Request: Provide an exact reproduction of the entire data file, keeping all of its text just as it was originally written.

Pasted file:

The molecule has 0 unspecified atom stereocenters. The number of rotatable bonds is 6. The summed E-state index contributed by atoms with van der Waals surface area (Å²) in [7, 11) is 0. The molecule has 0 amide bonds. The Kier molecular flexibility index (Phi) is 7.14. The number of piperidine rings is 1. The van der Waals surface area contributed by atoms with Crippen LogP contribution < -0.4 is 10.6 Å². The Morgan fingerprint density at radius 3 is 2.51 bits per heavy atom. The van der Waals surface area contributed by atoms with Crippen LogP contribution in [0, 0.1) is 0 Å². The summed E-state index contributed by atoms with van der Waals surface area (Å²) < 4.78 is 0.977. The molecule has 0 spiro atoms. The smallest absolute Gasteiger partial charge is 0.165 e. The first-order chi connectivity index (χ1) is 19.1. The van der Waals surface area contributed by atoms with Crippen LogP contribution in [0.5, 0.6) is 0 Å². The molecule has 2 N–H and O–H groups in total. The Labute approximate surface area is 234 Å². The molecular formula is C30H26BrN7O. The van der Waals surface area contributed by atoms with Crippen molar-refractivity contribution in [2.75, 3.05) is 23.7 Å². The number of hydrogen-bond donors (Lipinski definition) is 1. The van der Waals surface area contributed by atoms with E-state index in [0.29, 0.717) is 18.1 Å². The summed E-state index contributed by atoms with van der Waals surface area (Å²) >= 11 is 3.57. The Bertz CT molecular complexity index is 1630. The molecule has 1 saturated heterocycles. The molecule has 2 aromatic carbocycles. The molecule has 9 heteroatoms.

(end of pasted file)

The molecule has 0 unspecified atom stereocenters. The number of rotatable bonds is 6. The summed E-state index contributed by atoms with van der Waals surface area (Å²) in [7, 11) is 0. The molecule has 0 amide bonds. The Kier molecular flexibility index (Phi) is 7.14. The number of piperidine rings is 1. The van der Waals surface area contributed by atoms with Crippen LogP contribution < -0.4 is 10.6 Å². The Morgan fingerprint density at radius 3 is 2.51 bits per heavy atom. The van der Waals surface area contributed by atoms with Crippen LogP contribution in [0, 0.1) is 0 Å². The summed E-state index contributed by atoms with van der Waals surface area (Å²) < 4.78 is 0.977. The molecule has 0 spiro atoms. The smallest absolute Gasteiger partial charge is 0.165 e. The first-order chi connectivity index (χ1) is 19.1. The van der Waals surface area contributed by atoms with Crippen LogP contribution in [0.5, 0.6) is 0 Å². The molecule has 2 N–H and O–H groups in total. The Labute approximate surface area is 234 Å². The molecular formula is C30H26BrN7O. The van der Waals surface area contributed by atoms with Crippen molar-refractivity contribution in [2.75, 3.05) is 23.7 Å². The number of hydrogen-bond donors (Lipinski definition) is 1. The van der Waals surface area contributed by atoms with E-state index in [0.29, 0.717) is 18.1 Å². The summed E-state index contributed by atoms with van der Waals surface area (Å²) >= 11 is 3.57. The Bertz CT molecular complexity index is 1630. The molecule has 1 saturated heterocycles. The molecule has 2 aromatic carbocycles. The molecule has 9 heteroatoms.